Over its 105-year history, The Chicago Community Trust has been using its $3.3 billion in assets to affect positive community change in the Chicago area. The organization launched focused effort on closing the racial and ethnic wealth gap in the region.

"We are looking at ways in which we can help people build assets—through better access to stable employment, homeownership and entrepreneurship—and decrease debt so they can create wealth for themselves, their families and their communities," Gayle said.

More recently, the Chicago Community Trust partnered with United Way of Metro Chicago on a COVID-19 response fund that raised more than $33 million. Moreover, Gayle is co-chairing a committee that is developing framework to assist U.S. and global health policymakers in planning the equitable allocation of COVID-19 vaccines.

She sees being a woman, particularly an African American woman, as a benefit to the work she does. "It means I am more sensitive to what it means to be 'other,'" she said, "and that sensitivity is important to the work I do."

Diana Sieger headshot
Diana Sieger
President
Grand Rapids Community Foundation, Grand Rapids, Mich.

Diana Sieger, president Grand Rapids Community Foundation

Like Helene Gayle, Diana Sieger's developmental years were during the 1960s and '70s. Besides the Civil Rights and women's movements, Sieger remembers the Detroit Rebellion* of 1967.

"They made me acutely aware, as a white kid living in the suburbs of Detroit, that the world was a lot larger than where I was," said Sieger, 68, who has been president of the Grand Rapids Community Foundation for the past 30 years. "I had this notion of righting the wrongs of the world. And like I saw on television, I wanted to do it while working shoulder to shoulder with other people."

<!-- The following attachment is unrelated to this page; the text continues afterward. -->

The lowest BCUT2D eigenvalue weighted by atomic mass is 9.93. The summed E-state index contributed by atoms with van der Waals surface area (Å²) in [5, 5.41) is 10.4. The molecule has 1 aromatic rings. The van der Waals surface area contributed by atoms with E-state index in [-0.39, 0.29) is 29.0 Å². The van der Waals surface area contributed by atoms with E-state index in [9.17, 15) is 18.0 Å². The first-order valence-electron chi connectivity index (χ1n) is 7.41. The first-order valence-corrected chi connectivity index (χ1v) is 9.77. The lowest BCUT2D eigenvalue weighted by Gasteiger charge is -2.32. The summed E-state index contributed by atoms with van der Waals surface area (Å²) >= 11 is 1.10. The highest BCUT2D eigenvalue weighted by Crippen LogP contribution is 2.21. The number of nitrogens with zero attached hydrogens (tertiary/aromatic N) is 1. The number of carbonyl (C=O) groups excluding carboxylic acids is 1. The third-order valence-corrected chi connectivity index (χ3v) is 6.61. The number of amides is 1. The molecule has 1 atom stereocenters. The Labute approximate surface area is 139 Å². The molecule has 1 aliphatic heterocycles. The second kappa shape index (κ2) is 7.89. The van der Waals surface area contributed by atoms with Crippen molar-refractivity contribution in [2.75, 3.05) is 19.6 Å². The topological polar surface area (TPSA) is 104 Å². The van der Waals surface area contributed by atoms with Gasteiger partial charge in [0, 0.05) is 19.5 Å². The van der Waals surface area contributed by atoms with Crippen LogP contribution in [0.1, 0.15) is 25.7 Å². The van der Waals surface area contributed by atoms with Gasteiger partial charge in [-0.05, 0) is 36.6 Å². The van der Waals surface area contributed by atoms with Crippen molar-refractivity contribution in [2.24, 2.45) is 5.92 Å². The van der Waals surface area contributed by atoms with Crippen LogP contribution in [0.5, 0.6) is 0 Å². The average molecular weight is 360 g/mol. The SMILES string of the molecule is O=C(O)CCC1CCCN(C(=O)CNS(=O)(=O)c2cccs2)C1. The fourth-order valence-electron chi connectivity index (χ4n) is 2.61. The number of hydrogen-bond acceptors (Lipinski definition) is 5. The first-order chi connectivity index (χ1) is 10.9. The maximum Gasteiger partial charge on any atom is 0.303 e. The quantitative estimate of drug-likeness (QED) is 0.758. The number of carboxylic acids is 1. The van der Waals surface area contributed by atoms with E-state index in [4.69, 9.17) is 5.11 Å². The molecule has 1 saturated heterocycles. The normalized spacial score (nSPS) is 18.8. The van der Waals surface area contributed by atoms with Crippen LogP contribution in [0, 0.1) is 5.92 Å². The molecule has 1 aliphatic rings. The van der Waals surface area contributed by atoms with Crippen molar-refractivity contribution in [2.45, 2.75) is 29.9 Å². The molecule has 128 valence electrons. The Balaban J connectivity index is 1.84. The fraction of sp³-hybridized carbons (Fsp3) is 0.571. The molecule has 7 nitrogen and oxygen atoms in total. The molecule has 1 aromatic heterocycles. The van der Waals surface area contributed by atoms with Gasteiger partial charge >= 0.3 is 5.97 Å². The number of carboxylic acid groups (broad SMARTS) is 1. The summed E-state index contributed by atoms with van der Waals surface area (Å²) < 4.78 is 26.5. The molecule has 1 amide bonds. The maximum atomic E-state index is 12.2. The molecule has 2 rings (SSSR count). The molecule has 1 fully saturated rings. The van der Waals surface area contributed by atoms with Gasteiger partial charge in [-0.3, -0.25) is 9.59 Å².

The foundation is known for providing grants to area nonprofits. However, since the disparities are bigger than people imagine, she said the organization has taken on additional responsibilities.

Grand Rapids Community Foundation children
Some of the Grand Rapids Community Foundation children.

The Community Foundation is also involved in difficult social issues, such as homelessness as it relates to families and children of color, Sieger said. It also collaborated with businesses and other nonprofit leaders to help develop programs that prevent child abuse and neglect.

In addition, she said: "We created things like an LGBT fund in an area known for being religiously conservative. And a key focus for us is equitable educational attainment, being able to level the playing field, which means working with the school system to provide supports for students and teachers."